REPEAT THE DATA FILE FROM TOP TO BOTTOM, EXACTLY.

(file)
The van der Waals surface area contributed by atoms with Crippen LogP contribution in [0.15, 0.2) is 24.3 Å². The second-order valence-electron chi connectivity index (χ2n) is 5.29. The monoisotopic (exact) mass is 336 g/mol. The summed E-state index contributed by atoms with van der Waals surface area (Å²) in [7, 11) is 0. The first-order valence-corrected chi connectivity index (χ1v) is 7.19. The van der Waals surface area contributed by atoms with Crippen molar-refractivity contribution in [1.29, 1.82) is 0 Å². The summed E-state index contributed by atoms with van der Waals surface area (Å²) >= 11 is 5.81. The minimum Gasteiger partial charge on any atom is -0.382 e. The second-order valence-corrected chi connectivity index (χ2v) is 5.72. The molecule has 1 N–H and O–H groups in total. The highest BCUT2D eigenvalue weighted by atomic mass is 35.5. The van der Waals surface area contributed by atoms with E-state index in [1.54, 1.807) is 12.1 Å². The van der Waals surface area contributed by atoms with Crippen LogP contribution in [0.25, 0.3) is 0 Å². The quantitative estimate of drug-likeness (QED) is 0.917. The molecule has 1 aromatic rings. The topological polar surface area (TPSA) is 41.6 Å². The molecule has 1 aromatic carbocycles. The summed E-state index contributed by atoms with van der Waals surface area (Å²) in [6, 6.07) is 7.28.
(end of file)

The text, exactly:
The van der Waals surface area contributed by atoms with Crippen LogP contribution in [0.15, 0.2) is 24.3 Å². The second-order valence-electron chi connectivity index (χ2n) is 5.29. The monoisotopic (exact) mass is 336 g/mol. The summed E-state index contributed by atoms with van der Waals surface area (Å²) in [7, 11) is 0. The first-order valence-corrected chi connectivity index (χ1v) is 7.19. The van der Waals surface area contributed by atoms with Crippen molar-refractivity contribution in [1.29, 1.82) is 0 Å². The summed E-state index contributed by atoms with van der Waals surface area (Å²) >= 11 is 5.81. The minimum Gasteiger partial charge on any atom is -0.382 e. The second-order valence-corrected chi connectivity index (χ2v) is 5.72. The molecule has 1 N–H and O–H groups in total. The highest BCUT2D eigenvalue weighted by atomic mass is 35.5. The van der Waals surface area contributed by atoms with E-state index in [1.54, 1.807) is 12.1 Å². The van der Waals surface area contributed by atoms with Crippen LogP contribution in [0.25, 0.3) is 0 Å². The quantitative estimate of drug-likeness (QED) is 0.917. The molecule has 1 aromatic rings. The topological polar surface area (TPSA) is 41.6 Å². The molecule has 1 aromatic carbocycles. The summed E-state index contributed by atoms with van der Waals surface area (Å²) in [6, 6.07) is 7.28.